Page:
- October 29, 2019
- Posted by: Elijah Gartin
2019 Pacific Coast Philology Outstanding Article Award
On behalf of PAMLA’s Pacific Coast Philology Award Committee, we are honored to inform our community that there were two winners of PAMLA’s Pacific Coast Philology Outstanding Article Award for 2019: Jeremiah B.C. Axelrod’s “Mutiny on the Sofa: Historical Patterns of Patriarchy and Family Structure in American Science Fiction, 1945–2018” and Kathryn K. Stevenson’s “Felons, Not Families”: U.S. Immigration Policies and the Construction of an American Underclass.” Both essays are incredibly engaging, innovative, and knowledgeable articles that serve as exemplars of the intellectual, academic writing we strive to publish. The articles will be available to read open access for one year, thanks to our publisher, Penn State University Press.
Pacific Coast Philology (PCP), the journal of the Pacific Ancient and Modern Language Association, has been a leading literary and cultural studies journal, publishing peer-reviewed essays of interest to scholars in the classical and modern languages, literatures, and cultures for over fifty years. PCP publishes two annual issues on a wide array of timely, thought-provoking topics in the areas of culture, literature, aesthetics, ideology, film, and theory.
Jeremiah Axelrod’s essay examines post-war American science fiction and its relationship with “the trope of the autonomous nuclear family homesteading the cosmos in their own little space ship. This particular depiction of family reflects an ideology of frontier nostalgia, but it also almost inevitably conflates fatherly patriarchal authority with the strictures of naval discipline, providing an unsettling note of authoritarian tyranny in a genre intended to reinforce ideologies of ‘togetherness’ and the comfortable “natural” order of familial authority. Analyses of Robert Heinlein’s The Rolling Stones, TV series Lost in Space and Star Trek, Becky Chambers’s The Long Way to a Small, Angry Planet, Disney’s Miles from Tomorrowland, and the graphic novel series Saga trace the decline of the ‘retrospective utopian’ patriarchal family model and counterbalance it with the emergence of new, more flexible family authority structures appropriate to the twenty-first century.”
Jeremiah Axelrod is the Director of the Institute for the Study of Los Angeles and Non-Tenure Track Associate Professor of History at Occidental College where he has taught courses in urban history, restaurant culture, and “Disneyland and Urbanism,” among others. He is also the author of the book, Inventing Autopia: Dreams and Visions of the Modern Metropolis in Jazz Age Los Angeles (University of California Press, 2009).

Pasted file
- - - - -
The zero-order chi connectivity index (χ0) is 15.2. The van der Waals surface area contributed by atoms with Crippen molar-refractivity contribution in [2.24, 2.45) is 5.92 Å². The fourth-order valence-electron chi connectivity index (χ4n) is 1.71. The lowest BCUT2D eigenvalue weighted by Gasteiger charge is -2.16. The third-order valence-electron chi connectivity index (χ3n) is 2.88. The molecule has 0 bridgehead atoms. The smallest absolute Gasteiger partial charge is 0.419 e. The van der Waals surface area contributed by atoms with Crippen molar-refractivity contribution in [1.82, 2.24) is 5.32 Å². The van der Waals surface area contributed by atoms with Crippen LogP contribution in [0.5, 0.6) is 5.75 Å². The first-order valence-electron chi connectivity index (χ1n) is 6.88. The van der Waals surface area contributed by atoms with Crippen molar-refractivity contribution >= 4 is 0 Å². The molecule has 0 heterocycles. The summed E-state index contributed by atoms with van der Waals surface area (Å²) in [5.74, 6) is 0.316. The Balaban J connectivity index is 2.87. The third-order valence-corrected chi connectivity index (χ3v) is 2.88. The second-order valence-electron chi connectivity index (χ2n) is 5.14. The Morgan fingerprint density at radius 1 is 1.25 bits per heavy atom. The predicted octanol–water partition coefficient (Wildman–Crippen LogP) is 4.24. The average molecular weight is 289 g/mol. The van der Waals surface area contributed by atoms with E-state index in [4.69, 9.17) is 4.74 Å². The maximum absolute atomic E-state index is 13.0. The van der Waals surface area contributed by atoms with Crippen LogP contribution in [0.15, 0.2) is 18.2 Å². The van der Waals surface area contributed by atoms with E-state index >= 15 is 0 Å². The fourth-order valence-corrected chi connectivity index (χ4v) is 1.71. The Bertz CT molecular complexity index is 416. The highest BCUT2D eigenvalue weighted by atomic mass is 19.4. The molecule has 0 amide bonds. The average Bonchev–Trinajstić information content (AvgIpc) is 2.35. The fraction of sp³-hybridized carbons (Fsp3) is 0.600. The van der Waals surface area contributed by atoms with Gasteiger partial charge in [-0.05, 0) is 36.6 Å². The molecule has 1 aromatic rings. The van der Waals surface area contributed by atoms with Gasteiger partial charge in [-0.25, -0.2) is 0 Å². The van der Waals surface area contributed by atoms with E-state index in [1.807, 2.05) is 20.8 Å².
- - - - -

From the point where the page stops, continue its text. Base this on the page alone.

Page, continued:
Kathryn Stevenson’s essay is a very timely analysis of “two competing discursive constructions of undocumented immigrants: as ‘families,’ a move that coincides with efforts to offer more inclusive immigration reform; or as ‘felons,’ a move that coincides with efforts to offer more exclusive immigration reforms. In examining these binary depictions of undocumented immigrant populations, this article argues that the deployment of the figure of the felon or criminal to describe immigrants casts immigration as a criminal anomaly and contributes to more punishing immigration policies, troubling kinship trends, and the criminalization of undocumented populations and Latinos more generally.”
Kathryn Stevenson is an Associate Professor at Moreno Valley College, and she has been a fantastic PAMLA member for many years.
We greatly appreciate the academic dedication and intellectual rigor of Jeremiah and Kathryn’s articles, and encourage all of our members to read her article, found online via JStor or Project Muse, hopefully via your library’s website, or in your print issue. We also encourage PAMLA members to submit essay proposals to Pacific Coast Philology. We will also be awarding our two award winners at this year’s PAMLA General Membership Meeting (Saturday, November 16, 4:45 pm-5:10 pm, Wyndham San Diego Bayside Pacific D).
We hope that Jeremiah and Kathryn’s articles are widely read across our great academic community, and that this new award will encourage even more of our members to submit their scholarly articles to Pacific Coast Philology for consideration.
On behalf of PAMLA, we wish to thank this year’s Pacific Coast Philology Award Committee members, John Schwetman, Marta Albala Pelegrin, and Emily Butler-Probst, and PAMLA Assistant Director David John Boyd. PAMLA thanks the committee and our two award winners for all of their work.